Money & Tipping: The unit of currency is the Namibia Dollar (N$), which is divided into 100 cents. This is fixed to the South African Rand. Notes are issued in denominations of N$200, N$100, N$50, N$20 and N$10. Coins are issued as N$5, N$1, 50 cents, 10 cents and 5 cents. The Namibia Dollar and the South African Rand are the only legal tender in Namibia and both can be used freely to purchase goods and services.  We suggest bringing a combination of Traveler's Checks (mainly as a security measure) and US dollars. Have your traveler's checks issues in small denomination ($20s and $50s) as you will receive the entire amount in the foreign currency you exchange for. Getting US dollars in Africa is expensive but having some throughout the trip is necessary. The remainder of your spending money is a combination of credit card purchases and obtaining local currency at ATM machines. The amount of extra money you need to bring will depend on how many optional activities interest you and your shopping habits. $300 cash should be plenty - with at least $50 in small bills for bartering and tipping. Personal expenditure, meals in major cities, insurance, drinks other than specified, gratuities, airport taxes and visa fees are excluded. We suggest that you allow US$25-35 per day to cover the cost of personal expenses and souvenirs (within reason). There are a number of optional activities available and recommended in Swakopmund.

Guide to Tipping on Safari: Although tipping is a safari tradition, it is never compulsory and should only be done if you have received good service. The staff very much appreciates receiving gratuity from you and it is one way of assuring them they are doing a good job. You can tip in US dollars or local currency. Guests often want to know what is appropriate, so we have prepared a brief guideline to assist you.

Professional Guides and Driver Guides
We recommend, if you are happy with the service, about US$5-10 per person, per day for the guide and about US$3 per person, per day for the driver as a suggested tip.
Here we recommend $3-5USD per client, per day, to be divided among the staff. Most lodges have a staff tip box located at reception or a central location. Tips left here will be divided among the porters and waiters and other lodge staff. If you are particularly satisfied with assistance received from someone, a personal tip is also acceptable.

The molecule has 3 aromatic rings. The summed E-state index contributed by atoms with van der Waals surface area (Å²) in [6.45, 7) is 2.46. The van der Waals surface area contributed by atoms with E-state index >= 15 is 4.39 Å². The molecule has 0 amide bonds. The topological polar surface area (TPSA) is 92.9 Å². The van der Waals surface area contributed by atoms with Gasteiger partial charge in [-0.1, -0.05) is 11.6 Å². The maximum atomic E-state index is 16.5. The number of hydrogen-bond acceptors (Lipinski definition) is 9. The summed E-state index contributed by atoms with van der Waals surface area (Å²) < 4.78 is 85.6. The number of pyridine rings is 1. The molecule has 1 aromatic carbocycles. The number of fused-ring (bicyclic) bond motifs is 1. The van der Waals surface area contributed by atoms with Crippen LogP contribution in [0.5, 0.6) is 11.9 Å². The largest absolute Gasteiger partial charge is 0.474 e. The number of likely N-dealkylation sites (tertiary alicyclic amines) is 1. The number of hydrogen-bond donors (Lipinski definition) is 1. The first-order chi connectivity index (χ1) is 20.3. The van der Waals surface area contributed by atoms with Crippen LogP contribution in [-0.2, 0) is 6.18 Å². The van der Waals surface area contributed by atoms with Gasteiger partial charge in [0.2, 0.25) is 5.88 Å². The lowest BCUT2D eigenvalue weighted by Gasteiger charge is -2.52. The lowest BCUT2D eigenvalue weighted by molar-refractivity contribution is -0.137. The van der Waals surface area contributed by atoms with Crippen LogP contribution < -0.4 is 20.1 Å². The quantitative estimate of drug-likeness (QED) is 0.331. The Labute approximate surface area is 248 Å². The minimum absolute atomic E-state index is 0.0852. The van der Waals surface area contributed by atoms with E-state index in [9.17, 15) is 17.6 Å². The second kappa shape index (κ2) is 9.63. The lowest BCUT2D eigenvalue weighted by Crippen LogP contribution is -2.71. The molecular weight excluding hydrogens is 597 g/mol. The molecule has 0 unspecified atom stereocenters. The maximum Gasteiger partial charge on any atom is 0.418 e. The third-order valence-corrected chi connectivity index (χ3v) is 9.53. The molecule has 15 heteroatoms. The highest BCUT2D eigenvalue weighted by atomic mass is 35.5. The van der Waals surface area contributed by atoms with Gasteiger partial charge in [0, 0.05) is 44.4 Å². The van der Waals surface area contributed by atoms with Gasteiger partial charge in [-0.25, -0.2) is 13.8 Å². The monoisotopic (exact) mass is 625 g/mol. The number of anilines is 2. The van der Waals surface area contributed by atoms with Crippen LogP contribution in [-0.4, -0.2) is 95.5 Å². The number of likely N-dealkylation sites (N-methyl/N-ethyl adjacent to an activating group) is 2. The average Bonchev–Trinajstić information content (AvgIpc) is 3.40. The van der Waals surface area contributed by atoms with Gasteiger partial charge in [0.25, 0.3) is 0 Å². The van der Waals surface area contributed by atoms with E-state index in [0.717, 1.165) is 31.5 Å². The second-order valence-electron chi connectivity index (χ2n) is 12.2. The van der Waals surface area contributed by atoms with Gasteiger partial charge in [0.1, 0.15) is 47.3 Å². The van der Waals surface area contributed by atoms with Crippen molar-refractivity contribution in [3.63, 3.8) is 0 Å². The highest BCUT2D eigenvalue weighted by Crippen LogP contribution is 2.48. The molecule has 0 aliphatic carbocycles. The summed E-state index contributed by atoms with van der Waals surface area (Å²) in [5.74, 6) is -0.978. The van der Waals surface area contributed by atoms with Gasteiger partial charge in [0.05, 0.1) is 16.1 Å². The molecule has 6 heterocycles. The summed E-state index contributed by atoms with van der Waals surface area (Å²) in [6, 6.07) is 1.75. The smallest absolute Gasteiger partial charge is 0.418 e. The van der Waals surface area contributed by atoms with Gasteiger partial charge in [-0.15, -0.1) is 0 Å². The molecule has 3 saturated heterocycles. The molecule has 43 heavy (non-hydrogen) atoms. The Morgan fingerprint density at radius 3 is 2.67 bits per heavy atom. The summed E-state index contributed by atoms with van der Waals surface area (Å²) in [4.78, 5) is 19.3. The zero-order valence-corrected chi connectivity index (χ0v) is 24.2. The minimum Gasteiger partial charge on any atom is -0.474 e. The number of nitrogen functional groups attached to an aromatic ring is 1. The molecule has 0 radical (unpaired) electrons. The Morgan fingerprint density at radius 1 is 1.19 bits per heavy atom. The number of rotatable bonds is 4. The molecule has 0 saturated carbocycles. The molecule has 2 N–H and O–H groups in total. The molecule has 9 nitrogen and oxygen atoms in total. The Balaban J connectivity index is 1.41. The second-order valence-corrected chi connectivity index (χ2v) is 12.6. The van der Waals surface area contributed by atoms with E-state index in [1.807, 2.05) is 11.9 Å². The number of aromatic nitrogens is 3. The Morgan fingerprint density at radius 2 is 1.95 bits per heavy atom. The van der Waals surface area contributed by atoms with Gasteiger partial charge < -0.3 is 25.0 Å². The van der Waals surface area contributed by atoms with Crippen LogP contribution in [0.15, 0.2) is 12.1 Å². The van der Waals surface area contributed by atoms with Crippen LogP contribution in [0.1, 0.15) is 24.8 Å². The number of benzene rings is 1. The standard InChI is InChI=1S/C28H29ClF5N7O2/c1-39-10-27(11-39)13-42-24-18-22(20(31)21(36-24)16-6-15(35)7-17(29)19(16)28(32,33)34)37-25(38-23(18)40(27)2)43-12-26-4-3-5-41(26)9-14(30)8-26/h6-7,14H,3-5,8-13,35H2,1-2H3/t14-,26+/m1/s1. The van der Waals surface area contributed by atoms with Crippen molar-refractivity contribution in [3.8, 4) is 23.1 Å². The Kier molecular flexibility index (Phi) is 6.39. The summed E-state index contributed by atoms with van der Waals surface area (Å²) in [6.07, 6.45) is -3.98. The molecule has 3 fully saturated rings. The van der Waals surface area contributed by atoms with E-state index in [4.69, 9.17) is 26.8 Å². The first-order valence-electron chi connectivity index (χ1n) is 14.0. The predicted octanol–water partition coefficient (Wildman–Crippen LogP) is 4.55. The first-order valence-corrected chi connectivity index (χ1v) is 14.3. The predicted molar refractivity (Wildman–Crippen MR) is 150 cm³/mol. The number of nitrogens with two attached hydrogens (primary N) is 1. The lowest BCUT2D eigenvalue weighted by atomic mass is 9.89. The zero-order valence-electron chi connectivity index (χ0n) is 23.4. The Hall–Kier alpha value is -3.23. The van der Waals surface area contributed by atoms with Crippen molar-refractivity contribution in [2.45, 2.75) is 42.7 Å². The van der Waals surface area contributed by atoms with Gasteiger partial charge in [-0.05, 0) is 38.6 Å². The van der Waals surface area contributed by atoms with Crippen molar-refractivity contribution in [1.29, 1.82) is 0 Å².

Voltage & Photography: Bring the photo equipment you are used to working with. A trip like this is not the best place for trying out a new camera. If you spend all of your time learning how to use a piece of equipment, you may not learn how to shoot good images. Bring the instruction manual. Keep in mind that too much equipment can be a hindrance, while leaving behind a piece that could be useful is also a mistake. We suggest bringing an 8" x 5" beanbag to use as a tripod to hold your camera steady when shooting from the vehicle. Bring a combination of lenses that range from 25mm to 300mm.

We suggest an average of 2-3 rolls of film per day of game viewing. Most of your game viewing is in the early morning and mid to late afternoons. For protection from airport X-ray machines, pack all film in lead-lined shield bags. Film and batteries are not available in the African bush. You will find them in the major cities, but they are very expensive.

Digital photography is here. Digital photographers will have to plan for how to save images while in the field. Multiple storage disks are less cumbersome than bringing a laptop to download images to.

Whichever film type you select, the slower ASA films (50-100) generally produce higher quality photos. I would bring a slow film and a faster one (400) for low-light situations.
Note: Always ask before photographing the native people. Do not take pictures of military installations, police stations, airports, soldiers, police or border posts - you may have your film confiscated.

Please consult with lodge managers about charging your equipment. Many properties are run on generators that are only turned on at certain times of the day, usually in the early evening and turned off in the late evening at bedtime.

Electricity in Africa is generally at 220 volts AC, therefore, for most 110 appliances you will need both an adapter for the proper plug configuration and a converter for the correct current. Both round and rectangular three pronged plug sockets are in use. Most safari camps do not have individual electrical outlets in the tents.

Documentation: Passport, health certificates, airline tickets, traveler’s checks, spending money, money belt, proof of insurance, xerox copy of passport, traveler’s checks           
Note: Before you leave home, we suggest you make photocopies of the information pages in your passport and carry them separately from your passport. We also recommend bringing at least two extra 2"x2" passport photographs. This will facilitate the replacement of your passport and visa(s) in the event your passport is lost or stolen.



Call Today to begin planning your journey of a lifetime
(866) 343 8297 or email us